Canada has more than a million kilometers of roads and only 40 per cent are paved. Chances are, police are bound to hit some rough patches. That's why the RCMP is training its newest officers on an all-terrain vehicle course, which was opened at Depot, the RCMP's training academy, in 2018.
It helps build confidence," says Cpl. Heather Munro, a former driving instructor at Depot. "
We have some cadets who have never driven on gravel or never drove a truck."
The course takes cadets through 18 obstacles that include pools of water, low-visibility curves and rutted roads preparing them for the worst the environment can offer. It reinforces lessons from the highway driving course and how those skills apply in a backroad context.
Learning how to negotiate rough roads is especially important for cadets heading to rural and northern detachments. Some communities are entirely without paved roads and investigations can involve remote logging roads and winter roads over frozen lakes and packed snow.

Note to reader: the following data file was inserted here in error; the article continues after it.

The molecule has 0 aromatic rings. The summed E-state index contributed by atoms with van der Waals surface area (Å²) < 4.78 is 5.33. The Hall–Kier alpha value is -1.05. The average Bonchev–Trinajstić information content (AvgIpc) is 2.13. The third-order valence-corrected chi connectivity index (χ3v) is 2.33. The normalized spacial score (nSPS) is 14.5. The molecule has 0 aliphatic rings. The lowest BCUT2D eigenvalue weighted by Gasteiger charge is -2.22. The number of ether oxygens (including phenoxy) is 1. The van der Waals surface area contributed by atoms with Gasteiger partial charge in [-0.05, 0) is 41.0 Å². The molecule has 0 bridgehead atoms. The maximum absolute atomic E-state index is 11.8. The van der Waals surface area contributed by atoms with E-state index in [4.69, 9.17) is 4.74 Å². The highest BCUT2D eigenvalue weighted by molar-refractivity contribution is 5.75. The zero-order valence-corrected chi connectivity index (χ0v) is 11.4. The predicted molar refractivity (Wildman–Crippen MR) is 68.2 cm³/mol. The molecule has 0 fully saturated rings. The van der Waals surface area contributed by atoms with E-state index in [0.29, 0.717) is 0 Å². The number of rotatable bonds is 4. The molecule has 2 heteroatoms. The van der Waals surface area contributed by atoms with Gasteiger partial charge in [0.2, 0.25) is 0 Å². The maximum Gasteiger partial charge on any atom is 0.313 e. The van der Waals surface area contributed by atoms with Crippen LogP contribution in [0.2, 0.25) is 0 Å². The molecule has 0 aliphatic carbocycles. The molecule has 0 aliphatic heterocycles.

The cadets drive the course in pickup trucks, a common police vehicle at remote detachments. Instructors highlight the difference between high and low four-wheel drive gearing and when each gear works best.
Normally it's one gear for forward or one for reverse, but it's important to know the different gear options for different terrain," says Cst. Renata Ephraim, who works at the Grand Rapids detachment in Manitoba.
Knowledge is power," says Ephraim, "
Having knowledge of the different terrain and scenarios the vehicle can handle gives you confidence."
Obstacles like the course's angled berms help teach spatial awareness and a truck's limits.
They always think they'll roll the truck, but they won't," says Munro.
The off-road course is a part of the 67 hours of driving training cadets receive at Depot. Before it opened, cadets trained on Regina's rural roads.
The course gives a safe and controlled environment for the obstacles and takes it further than we could on a gravel road drive," says Munro.